Sunday, September 28, 2014

THE TORTOISE AND THE HARE

Brown-Westhead, Moore & Co. (1862-1904) Fables 12 inch platter featuring the Tortoise and the Hare, ca, 1880

I have loved Aesop's Fables since I was a little girl.  One of my favorites and one of the most popular is The Tortoise and the Hare.  I liked that the possibility of winning could come to a slow runner (me).  At five I thought of the race as a foot race, now I think of it as life.  The moral of the fable is "Slow and steady wins the race."  Or, perhaps it is that hubris can cause you to lose the race.  Sometimes a moral can be ambiguous.

The Tortoise and the Hare is also a popular transferware pattern.  It features on patterns for children as well as on dinnerware items.


Brownhills Pottery (1872-1896) 6.25 inch plate printed with Aesop's Fables The Hare And The Tortoise


William T. Copeland (1847-1970) soup tureen lid printed with The Fox, the Hare and the Tortoise, ca. 1880. I guess the fox is the judge of the race.  Or, perhaps, this is a totally different fable!
I have written about Aesop's Fables in other blog posts.  See The Fox and the Grapes and The Dog in the Manger.  The fables are as enjoyable to me today as they were when I was little.

Five year old Judie

Saturday, September 20, 2014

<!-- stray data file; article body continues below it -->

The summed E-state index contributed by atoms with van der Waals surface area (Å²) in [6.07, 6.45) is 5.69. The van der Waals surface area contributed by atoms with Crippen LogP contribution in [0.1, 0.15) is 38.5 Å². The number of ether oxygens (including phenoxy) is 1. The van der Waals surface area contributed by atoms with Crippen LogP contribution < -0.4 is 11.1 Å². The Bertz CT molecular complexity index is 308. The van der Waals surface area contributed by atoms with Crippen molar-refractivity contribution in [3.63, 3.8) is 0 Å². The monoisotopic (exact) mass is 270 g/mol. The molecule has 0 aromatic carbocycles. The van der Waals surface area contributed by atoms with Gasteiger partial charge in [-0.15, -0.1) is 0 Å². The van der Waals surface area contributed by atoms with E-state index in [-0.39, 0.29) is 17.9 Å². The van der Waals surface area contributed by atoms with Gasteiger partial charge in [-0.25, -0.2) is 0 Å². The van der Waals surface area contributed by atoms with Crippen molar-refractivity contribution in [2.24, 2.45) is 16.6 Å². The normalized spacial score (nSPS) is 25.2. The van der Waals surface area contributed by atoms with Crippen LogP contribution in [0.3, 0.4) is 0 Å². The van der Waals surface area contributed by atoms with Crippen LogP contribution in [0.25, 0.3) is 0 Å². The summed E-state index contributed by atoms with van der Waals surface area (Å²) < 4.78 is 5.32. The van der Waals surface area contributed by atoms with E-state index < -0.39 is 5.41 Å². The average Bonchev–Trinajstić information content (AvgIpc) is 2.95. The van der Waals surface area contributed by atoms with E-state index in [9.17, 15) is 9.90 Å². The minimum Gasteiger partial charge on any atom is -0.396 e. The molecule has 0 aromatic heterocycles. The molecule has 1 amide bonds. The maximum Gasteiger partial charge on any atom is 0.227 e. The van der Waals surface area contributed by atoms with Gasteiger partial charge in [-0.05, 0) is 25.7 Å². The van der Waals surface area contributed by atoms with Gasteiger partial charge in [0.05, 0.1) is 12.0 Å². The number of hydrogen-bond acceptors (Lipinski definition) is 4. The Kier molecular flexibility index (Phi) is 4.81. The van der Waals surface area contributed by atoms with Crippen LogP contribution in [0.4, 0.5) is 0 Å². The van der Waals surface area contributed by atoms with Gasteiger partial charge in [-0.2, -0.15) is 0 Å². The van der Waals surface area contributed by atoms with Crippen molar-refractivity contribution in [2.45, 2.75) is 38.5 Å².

THE PLAY FELLOW AND ANOTHER INAPPROPRIATE PATTERN FOR CHILDREN


The Play Fellow 7.5 inch dish/notice it is held together with masking tape (broken during the shipping)
I bought a lovely dish* printed with The Play Fellow, which shows a young girl admonishing her cat who is lusting after a bird.  I think a dog would be a better play fellow than a cat.  I have lived with cats for nearly 50 years, and I have never had one that I would describe as a play fellow.  Perhaps a kitten.  I noticed that a child's plate in my collection was printed with the same pattern, but the text was quite different; "Who tould (sic) you of all things death/Should never be Forgot/My Grandfather." I guess the cat is going to succeed in getting the bird.  Thus the warning. 

The pattern on the 4.5 inch plate is the same as above.  The poem My Grandfather is from a picture sheet published by William Darton, Jr., ca. 1812-1815.  The poem was written by William Upton.
I doubt most twenty-first century parents or grandparents would give a plate with this text to a child.  I wrote about inappropriate patterns for children in another blog post as well as for an article for the Transferware Collectors Club Bulletin.  See the link here.

*You may have noticed that the dish (a large saucer-shaped piece) is broken.  It arrived via USPS in four pieces plus flakes.  I taped it together.  I never throw out pieces of 19th century pottery.






Sunday, September 14, 2014

"ARCTIC SCENERY" AND AFRICAN ANIMALS!